Spring 2006                                                                                    Name______________________

 

                                        TEMPERATURE AND THERMOMETERS

Physical Science

Note that as the case of other experiments, there are several things to be filled out before coming to lab. Be sure to read entire lab before class.

 

Object: To make the thermometer and to calibrate it.  To familiarize yourself with the common temperature scales.  To study the thermal expansion of water.

 

            There are three kinds of temperature scales that are important. These are the Fahrenheit scale (TF), The Celsius (TC) and the Absolute Temperature (TK)(also called Kelvin scale). The Fahrenheit scale is the one most used in this country for everyday temperature measurement such as the weather or body temperature.  The Celsius and Absolute are used in science.  The absolute temperature scale beginning with zero at absolute zero, (460 degrees below zero on the Fahrenheit scale, and 273 below zero on the Celsius scale). Absolute zero in the temperature at which all (possible) thermal motion of molecules stops.

 

            TF= (9/5) TC + 32         TC = (5/9)(TF-32)         TK = TC + 273

 

1. Before you come to class, use your book (or the equations above) to fill in the table below. 

Celsius Temperature

Fahrenheit Temperature

Absolute Temperature

0ēC

 

 

10ēC

 

 

20ēC

 

 

30ēC

 

 

40ēC

 

 

50ēC

 

 

60ēC

 

 

70ēC

 

 

80ēC

 

 

90ēC

 

 

100ēC

 

 

 

What is the range of temperature  for which your thermometer will be calibrated  _______ to ________?

 

What is the maximum temperature you are to allow in the beaker outside your thermometer? ______

 

2. A thermometer consists of a fixed volume of liquid that expands up a cylindrical tube as the temperature increases. The temperature is determined by the height of the column. You are to build a thermometer by placing a long tube in a closed flask of water (be sure no bubbles are present). The flask will be placed in a beaker that is either cooled or heated.

 

 

IN LAB          

a) Fill the flask with water, and place the cork with the thermometer (to be used to calibrate your apparatus) in the flask.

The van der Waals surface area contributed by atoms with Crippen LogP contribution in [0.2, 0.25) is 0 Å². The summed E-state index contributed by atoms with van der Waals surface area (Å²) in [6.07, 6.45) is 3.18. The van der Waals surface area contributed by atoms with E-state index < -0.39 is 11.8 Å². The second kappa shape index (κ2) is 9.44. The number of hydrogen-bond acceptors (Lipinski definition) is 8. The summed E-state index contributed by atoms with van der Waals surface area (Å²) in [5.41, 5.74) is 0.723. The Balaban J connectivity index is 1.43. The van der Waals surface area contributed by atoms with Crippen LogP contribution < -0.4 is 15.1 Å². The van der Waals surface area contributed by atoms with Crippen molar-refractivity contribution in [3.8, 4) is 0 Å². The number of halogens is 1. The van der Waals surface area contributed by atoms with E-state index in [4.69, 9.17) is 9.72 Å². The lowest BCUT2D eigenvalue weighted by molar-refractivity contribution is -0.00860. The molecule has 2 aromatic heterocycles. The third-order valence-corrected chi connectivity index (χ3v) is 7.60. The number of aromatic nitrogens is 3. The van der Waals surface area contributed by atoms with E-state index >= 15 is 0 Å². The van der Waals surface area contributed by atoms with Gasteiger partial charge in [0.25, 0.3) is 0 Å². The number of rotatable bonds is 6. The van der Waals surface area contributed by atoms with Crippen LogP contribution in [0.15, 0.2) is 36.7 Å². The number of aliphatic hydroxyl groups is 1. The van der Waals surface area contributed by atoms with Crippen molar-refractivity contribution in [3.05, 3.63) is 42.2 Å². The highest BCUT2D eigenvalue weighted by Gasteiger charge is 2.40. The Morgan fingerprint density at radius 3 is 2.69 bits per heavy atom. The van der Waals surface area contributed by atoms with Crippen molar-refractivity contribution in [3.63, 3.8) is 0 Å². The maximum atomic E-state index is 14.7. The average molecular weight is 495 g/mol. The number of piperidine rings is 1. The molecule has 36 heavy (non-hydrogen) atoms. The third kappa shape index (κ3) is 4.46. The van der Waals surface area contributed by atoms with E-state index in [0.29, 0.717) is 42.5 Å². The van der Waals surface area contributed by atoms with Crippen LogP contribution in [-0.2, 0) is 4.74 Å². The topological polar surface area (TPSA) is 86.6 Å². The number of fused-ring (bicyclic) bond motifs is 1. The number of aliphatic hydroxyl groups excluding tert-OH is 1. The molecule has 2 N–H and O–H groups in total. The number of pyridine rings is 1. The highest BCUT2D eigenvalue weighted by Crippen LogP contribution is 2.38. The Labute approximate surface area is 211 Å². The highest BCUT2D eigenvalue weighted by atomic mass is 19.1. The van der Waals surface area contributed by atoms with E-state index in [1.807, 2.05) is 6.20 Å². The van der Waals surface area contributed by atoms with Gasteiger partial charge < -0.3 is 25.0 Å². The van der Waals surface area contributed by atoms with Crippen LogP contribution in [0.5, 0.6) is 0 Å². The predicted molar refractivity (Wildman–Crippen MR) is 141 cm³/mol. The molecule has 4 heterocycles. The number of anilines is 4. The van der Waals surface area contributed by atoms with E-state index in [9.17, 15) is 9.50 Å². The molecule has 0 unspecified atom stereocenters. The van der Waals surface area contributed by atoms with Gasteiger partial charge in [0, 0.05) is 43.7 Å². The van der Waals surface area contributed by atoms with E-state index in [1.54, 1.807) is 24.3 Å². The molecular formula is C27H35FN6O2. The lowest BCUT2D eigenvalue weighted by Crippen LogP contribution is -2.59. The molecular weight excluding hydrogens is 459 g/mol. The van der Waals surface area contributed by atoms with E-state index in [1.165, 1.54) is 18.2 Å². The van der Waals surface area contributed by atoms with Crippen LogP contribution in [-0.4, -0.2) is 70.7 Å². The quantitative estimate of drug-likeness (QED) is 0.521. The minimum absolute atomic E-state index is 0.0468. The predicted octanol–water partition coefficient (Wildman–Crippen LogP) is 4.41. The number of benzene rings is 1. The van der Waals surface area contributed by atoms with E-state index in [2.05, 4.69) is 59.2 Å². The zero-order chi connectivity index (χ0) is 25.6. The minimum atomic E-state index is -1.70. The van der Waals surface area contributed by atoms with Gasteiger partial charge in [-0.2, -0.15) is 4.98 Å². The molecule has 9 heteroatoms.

Caution: Be careful not to break the thermometer and if any are broken, immediately inform the instructor as all the glass must be immediately and completely cleaned up.

 

            b) Place the beaker in a ring stand at a proper height from the table to enable a burner to be placed under the beaker.  The flask is placed in the beaker, the cork with the thermometer and tube is placed in the flask.

 

            c) A meter stick is placed along the glass tube and tied in two  places with string and clamped to the ring stand so that it will not tip and break the glass tube.

 

     d) Record the temperature of the water and its height at the beginning of the experiment..

 

Beginning temperature =_____________; height =________________          

 

            e) Use Ice to cool the water to 10°C, then ask the instructor to start the burner.

 

            f) Take readings every 10°C to a temperature of 70°C, recording them on the left side of the table below.

 

CAUTION: Do not let the temperature inside the flask pass 70°C nor the temperature in the outside flask to reach 80°C.

 

            g) When the temperature of the water surrounding the flasks reaches 80°C or the temperature of the water in the flasks reaches 70°C, turn off the gas and call the instructor.  He will help you move the flasks to the table.

            h) Add room temperature water to the beaker and record the temperature and height in the right side of the table until you reach a temperature of 50°C.

            i) Dump the water from the beaker and fill the beaker with ice, adding water till the level reaches the top of the water in the flask.  Record your readings to 10°C.

           

Temperature

Ascending height

Descending height

Average height

10ēC

 

 

 

20ēC

 

 

 

30ēC

 

 

 

40ēC

 

 

 

50ēC

 

 

 

60ēC

 

 

 

70ēC

 

 

 

 

 

 

j) Calculate the average height at each temperature and make half size scale drawing of your thermometer in the side of your lab sheet, marking every 10°.  To begin, make a line down the side of the page and place tick marks on it every 0.5 cm.  The instructor will assist you.  Mark and label your heights and temperatures.

 

k)  Explain in as much detail as you can, what happens to the volume of the water as it is heated.  Does it always increase the same amount for every ten degree rise in temperature?

 

 

 

 

 

 

 

 

 

 

l) What does the motion of the molecules of the water have to do with their expansion?

 

 

 

 

 

 

 

 

 

 

 

 

 

Why do you think thermometers filled with water like the one you made are not normally used?

 

 

 

 

 

 

 

 

 

 

Do you have any questions that you would like answered about this experiment?